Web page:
Tarion, which administers the mandatory new home warranty program throughout Ontario, says there are builders in Ottawa who are breaking the rules and constructing homes without proper registration.
The scale of the problem is hard to measure because illegal builders don’t rush out to issue news releases describing their status, but Tarion says since 2013, it has opened 72 investigations involving 136 homes in the Ottawa region. In the same timeframe, a total of 66 charges were laid and 47 convictions were obtained in provincial offences court for illegal building.
Under the Ontario New Home Warranties Plan Act, anyone in the province of Ontario who plans to build and/or sell a new home must be registered with Tarion and enrol the homes in the warranty program. Before being granted registration, all prospective home builders are required to successfully complete a technical evaluation based on the Ontario Building Code and undergo a financial viability and business competency analysis, Tarion says.
Siloni Waraich, Tarion’s vice-president of stakeholder engagement, says of the total $13.6 million Tarion paid out in claims in 2017, nearly $3 million was attributed to illegally built homes. Tarion says in many cases, illegal builders encourage homeowners to file for the mandatory building permits themselves and say they are the building their own home – thus weaving through the regulatory loop-hole which allows individuals to build their own homes without warranty registration. Unfortunately, many of these so-called “do it yourself” building projects are shams, and the illegal builder either fails to complete the project, or leaves it with serious deficiencies.
Since July 1, 2015, Tarion and the Ontario Building Officials Association and the Ontario Home Builders’ Association (OHBA) have been testing a pilot to target illegal builders circumventing the registration requirement by posing as owner-builders or urging consumers to do so.
The pilot program requires an owner-builder who applies for a permit to build their own to obtain a Letter of Confirmation from Tarion before the municipality will issue the permit. In some cases, Tarion says, after providing some information to Tarion and reading about illegal building and some of the risks involved in building their own home, homeowners have later returned to the municipality with a registered builder to take out a permit.
Waraich and Joe Vaccaro, the OHBA’s chief executive officer. say they hope that the provincial government will introduce legislation to make the pilot program province-wide; however, with the impending election, there is no idea when it will be introduced.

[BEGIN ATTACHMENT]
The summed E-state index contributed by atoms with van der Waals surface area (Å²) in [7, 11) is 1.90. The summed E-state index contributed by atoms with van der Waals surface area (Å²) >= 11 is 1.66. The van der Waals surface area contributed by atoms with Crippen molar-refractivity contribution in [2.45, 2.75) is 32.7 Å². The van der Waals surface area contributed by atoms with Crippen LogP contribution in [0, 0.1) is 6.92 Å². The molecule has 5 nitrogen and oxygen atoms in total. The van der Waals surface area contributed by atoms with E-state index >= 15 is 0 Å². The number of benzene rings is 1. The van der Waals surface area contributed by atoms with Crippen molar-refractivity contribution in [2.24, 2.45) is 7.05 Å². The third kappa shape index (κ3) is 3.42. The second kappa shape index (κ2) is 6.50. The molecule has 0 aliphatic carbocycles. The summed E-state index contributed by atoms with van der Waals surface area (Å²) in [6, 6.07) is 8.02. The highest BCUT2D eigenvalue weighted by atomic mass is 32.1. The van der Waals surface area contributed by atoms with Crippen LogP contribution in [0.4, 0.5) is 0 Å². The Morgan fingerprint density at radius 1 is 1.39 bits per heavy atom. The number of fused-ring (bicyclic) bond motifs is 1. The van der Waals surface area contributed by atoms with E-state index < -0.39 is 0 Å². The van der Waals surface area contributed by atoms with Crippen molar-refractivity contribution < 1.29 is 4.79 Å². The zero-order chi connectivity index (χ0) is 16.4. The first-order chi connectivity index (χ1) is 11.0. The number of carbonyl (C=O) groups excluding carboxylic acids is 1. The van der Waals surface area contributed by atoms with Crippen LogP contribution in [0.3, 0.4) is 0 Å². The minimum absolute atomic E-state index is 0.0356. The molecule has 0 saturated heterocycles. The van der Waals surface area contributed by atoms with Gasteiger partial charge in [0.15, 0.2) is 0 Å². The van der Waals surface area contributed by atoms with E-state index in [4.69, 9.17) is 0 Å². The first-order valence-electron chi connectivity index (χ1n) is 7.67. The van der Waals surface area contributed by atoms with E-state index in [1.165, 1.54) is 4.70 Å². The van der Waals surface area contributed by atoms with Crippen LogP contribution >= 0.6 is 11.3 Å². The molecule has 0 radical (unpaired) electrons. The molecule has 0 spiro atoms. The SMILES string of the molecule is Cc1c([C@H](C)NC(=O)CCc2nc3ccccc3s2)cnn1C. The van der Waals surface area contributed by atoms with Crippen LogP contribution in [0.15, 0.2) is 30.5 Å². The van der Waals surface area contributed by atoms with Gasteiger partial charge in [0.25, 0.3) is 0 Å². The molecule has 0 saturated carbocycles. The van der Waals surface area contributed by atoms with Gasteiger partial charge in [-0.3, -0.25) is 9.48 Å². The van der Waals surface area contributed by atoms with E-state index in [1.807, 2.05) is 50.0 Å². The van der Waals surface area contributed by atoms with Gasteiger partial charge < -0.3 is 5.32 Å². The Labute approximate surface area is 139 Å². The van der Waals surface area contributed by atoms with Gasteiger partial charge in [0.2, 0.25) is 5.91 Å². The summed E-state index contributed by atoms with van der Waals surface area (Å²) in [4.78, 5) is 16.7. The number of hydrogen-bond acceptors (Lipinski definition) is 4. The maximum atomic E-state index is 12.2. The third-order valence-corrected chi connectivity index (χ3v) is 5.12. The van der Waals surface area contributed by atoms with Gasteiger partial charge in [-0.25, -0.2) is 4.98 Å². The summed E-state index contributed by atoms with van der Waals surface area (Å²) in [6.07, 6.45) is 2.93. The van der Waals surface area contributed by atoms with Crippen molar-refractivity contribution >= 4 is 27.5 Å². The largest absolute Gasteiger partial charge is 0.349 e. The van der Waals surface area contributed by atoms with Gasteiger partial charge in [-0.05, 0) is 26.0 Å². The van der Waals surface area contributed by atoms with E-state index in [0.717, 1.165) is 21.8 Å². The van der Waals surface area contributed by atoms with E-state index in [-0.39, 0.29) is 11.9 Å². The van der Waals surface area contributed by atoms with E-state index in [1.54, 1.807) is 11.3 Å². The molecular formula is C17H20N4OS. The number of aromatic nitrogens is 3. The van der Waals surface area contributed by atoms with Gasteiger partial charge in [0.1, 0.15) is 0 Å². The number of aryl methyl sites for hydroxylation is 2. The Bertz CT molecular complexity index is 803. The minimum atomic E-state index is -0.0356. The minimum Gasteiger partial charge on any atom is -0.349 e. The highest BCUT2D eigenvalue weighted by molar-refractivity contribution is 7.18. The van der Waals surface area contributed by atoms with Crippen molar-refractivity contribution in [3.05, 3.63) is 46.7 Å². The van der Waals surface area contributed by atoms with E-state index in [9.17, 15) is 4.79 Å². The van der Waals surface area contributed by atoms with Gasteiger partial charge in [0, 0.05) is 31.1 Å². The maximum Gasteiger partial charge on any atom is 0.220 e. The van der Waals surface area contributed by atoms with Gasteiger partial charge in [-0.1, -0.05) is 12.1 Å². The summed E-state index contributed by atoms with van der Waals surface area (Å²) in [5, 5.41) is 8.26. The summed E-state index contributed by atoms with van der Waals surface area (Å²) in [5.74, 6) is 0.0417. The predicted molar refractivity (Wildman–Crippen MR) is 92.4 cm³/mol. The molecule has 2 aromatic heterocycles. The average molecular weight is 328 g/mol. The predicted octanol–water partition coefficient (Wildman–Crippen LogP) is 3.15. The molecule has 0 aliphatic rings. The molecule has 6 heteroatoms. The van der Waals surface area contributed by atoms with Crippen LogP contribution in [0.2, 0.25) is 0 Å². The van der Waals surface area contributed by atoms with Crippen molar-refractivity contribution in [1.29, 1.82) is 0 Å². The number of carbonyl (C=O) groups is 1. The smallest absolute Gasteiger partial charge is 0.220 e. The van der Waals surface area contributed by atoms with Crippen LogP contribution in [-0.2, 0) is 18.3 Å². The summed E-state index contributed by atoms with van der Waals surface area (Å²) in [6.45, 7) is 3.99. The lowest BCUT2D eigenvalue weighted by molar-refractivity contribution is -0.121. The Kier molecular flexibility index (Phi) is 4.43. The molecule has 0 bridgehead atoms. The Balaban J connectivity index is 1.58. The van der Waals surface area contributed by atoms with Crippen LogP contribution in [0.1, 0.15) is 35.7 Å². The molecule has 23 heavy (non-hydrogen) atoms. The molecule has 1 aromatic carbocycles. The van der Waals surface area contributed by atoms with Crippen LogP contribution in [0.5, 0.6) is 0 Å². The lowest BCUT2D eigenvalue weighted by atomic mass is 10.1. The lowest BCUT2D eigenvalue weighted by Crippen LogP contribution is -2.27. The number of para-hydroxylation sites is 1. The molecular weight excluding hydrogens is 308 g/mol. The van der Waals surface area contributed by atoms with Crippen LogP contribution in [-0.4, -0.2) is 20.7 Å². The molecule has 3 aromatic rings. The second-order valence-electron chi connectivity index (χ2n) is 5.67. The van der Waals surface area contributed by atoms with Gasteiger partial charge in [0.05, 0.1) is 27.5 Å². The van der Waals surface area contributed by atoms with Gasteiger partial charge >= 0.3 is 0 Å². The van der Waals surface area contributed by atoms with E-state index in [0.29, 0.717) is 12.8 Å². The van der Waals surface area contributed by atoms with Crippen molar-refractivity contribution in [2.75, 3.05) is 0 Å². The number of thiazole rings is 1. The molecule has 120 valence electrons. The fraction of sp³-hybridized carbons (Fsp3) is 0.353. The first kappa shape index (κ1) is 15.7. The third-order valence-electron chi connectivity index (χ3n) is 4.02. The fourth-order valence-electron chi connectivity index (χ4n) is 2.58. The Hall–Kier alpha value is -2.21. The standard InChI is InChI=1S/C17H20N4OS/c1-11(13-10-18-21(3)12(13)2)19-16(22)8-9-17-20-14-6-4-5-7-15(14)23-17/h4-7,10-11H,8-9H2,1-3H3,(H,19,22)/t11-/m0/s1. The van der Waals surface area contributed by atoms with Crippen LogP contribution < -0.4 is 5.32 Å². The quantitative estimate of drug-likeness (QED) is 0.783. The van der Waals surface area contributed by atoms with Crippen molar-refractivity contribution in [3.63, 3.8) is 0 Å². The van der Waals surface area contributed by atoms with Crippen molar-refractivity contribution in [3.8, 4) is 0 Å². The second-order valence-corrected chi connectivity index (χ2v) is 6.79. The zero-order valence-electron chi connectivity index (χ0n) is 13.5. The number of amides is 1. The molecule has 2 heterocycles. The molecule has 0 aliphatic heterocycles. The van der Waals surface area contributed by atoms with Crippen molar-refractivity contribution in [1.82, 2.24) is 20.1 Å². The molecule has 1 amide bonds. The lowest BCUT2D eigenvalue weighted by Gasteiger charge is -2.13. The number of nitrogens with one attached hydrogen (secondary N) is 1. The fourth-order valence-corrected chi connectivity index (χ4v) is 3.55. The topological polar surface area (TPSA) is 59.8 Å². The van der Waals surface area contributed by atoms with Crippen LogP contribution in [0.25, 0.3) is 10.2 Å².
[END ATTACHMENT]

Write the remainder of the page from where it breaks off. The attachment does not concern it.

“We’re disappointed that we’re still waiting for that legislative change,” Vaccaro said. “The reality is that when a consumer looks to build their own home and bring in a contractor, they generally don’t realize the kind of obligations they’re taking on. Things like health and safety, workers compensation issues, and just general building issues.”
Frank Biden, Ottawa’s chief building official, attended the news conference.
One of Ottawa’s most recent illegal building cases arose from a complaint to Tarion by a family in November 2015, concerned that many of the deficiencies in their new home were not being addressed by their builder, Livingstone Development Inc.
“Livingston was a registered builder but when we reviewed our records, it appeared that they were not actually the seller of this home, despite the fact that they claimed to be,” Todd Drain, Tarion’s manager of compliance and investigations, said in a statement. “This was a potential red flag so we dug deeper and took a look at all the properties connected to this builder.”
The investigation, which involved key pieces of information supplied by the City of Ottawa’s building department, revealed multiple illegal building violations of the Ontario New Home Warranties Act involving this and two other Ottawa area homes. These homes were originally sold by an unregistered, numbered company whose director, Brian Arthur Wilson, had been previously convicted by Tarion as an officer/director of other companies in June 2010 and March 2013.
As a result, Tarion said it charged Livingstone Development Inc. with three counts of false information and charged the unregistered company, 2415336 Ontario Inc. with two counts of illegal vending. The defendants pled guilty to all five charges before the courts in February 2018.
Livingstone Developments was ordered to pay $7,500 plus a victim surcharge of $1,875 while 2415336 Ontario Inc, had to pay $10,000 plus a victim surcharge of $2,500.
“In the end, Tarion was able to step in to help the homeowners at two of the homes, and have their defects repaired,” says Drain. “The third home was never completed and the owners ended up walking away from the deal.”
In the Livingstone case, the fines might seem small compared to the damages caused by the illegal building, but Waraich says legislation implemented on Jan. 1, 2018 means fines for provincial offences under the Act have been significantly increased from a maximum of $100,000 for a corporation to a new maximum of $250,000. For individuals, the maximum has increased from $25,000 to $50,000.
“In setting the fines, courts look at repeat offenders,” said Waraich. “They may consider if it was really a one off, or a trend, and if has there been consumer harm. They can actually go to jail – they can serve up to two years less than a day.”
Tarion says home purchasers should sense a red flag when the builder suggests lines like:
“You don’t need a Tarion warranty because I offer my own;
I built the home for myself but decided to sell it instead; or
You don’t need a warranty if you leave my name off the building permit and say you’re building it yourself.”
Homeowners and builders can learn more about the rules and see if a builder is registered with the program by checking the Tarion.com website.